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Do I Need a Protein Skimmer on My Saltwater Aquarium?

One of the trickiest parts of getting into any new hobby is figuring out what things you actually need and what things are luxuries or things which you can add later. The aquarium industry is like any other hobby where the number of opinions you will run into can become bewildering. Take any facet of this hobby and you can be sure there is something there that people are arguing about on the internet. By and large, having a protein skimmer on your system is something most people are going to agree on. But what brand skimmer? BOOM, back to argument.

So if you are new to the hobby, you might not fully understand what a skimmer is doing and why it is important. I'm going to attempt to explain it, but in a manner that should be easily understood by anyone who is interested.

Fish waste and uneaten food enter your aquarium everyday. Both of these are made up of proteins and organic compounds. These are generally complicated molecules that have a positively charged side and a negatively charged side. Because of this, one side is attracted to water and the other is repelled by it. This causes these organic molecules to seek an air/water interface that will accommodate them. That could be a tiny bubble or the water's surface. If you had an aquarium with no overflow and no skimmer, you would notice what looks like a thin oil slick on the water's surface. This is the proteins and organic molecules I am talking about. You don't want those building up in your aquarium; they degrade water quality. 

The great thing about protein skimmers is the massive amount of tiny bubbles they make. That provides a huge surface area to attract all these molecules onto. A skimmer concentrates all this dissolved muck at the top of the unit and small amounts trickle over the edge throughout the day. You want to keep an eye on your skimmer daily as you don't want the cup to overflow, releasing all the collected, scummy water, called skimmate. You'll need to dump out the contents and keep the internal skimmer neck clean for visibility and also to ensure the crud is making it into the cup of the skimmer so it is fully removed from the system water.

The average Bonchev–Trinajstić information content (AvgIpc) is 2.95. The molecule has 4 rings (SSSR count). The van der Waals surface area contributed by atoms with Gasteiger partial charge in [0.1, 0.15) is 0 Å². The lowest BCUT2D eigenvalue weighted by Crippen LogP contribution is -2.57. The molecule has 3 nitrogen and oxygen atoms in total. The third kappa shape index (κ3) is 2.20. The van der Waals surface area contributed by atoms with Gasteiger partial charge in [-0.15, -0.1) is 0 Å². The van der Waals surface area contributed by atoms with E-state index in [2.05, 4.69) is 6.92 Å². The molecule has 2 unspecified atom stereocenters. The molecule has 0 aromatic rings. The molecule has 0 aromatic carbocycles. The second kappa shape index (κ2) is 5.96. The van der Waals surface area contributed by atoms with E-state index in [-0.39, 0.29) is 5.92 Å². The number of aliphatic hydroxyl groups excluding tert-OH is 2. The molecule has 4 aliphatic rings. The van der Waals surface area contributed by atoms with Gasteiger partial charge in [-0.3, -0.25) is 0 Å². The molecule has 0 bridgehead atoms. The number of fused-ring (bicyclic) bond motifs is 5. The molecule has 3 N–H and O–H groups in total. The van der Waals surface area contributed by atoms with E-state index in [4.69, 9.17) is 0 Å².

Without a skimmer on your system, all these molecules will get broken down by biological means but that creates substances like Nitrate (NO3) which you want to avoid as sensitive reef animals are not fond of this substance. I would say you generally want to keep Nitrates down to 10 ppm or less. A skimmer REMOVES the initial fish waste and uneaten foods BEFORE they can even be broken down, which is a preferable situation, whereas biological filtration breaks down these wastes into less harmful substances. The question is, why rely on a method that creates other harmful (albeit less so) substances when you can use a piece of equipment that works to strip them completely out?

In my opinion, a protein skimmer is easily one of the most important pieces of equipment on a saltwater aquarium. While things like regular water changes are important, a skimmer is working 24/7 to remove wastes and they can do so quite efficiently. I suggest to not skimp on a quality one, seeing as how it is so important. I don't believe it is something you would want to cut corners on. Get a quality unit and it will work hard for you.

Thanks for reading!

Ben Johnson
Captive Aquatic Ecosystems, LLC.

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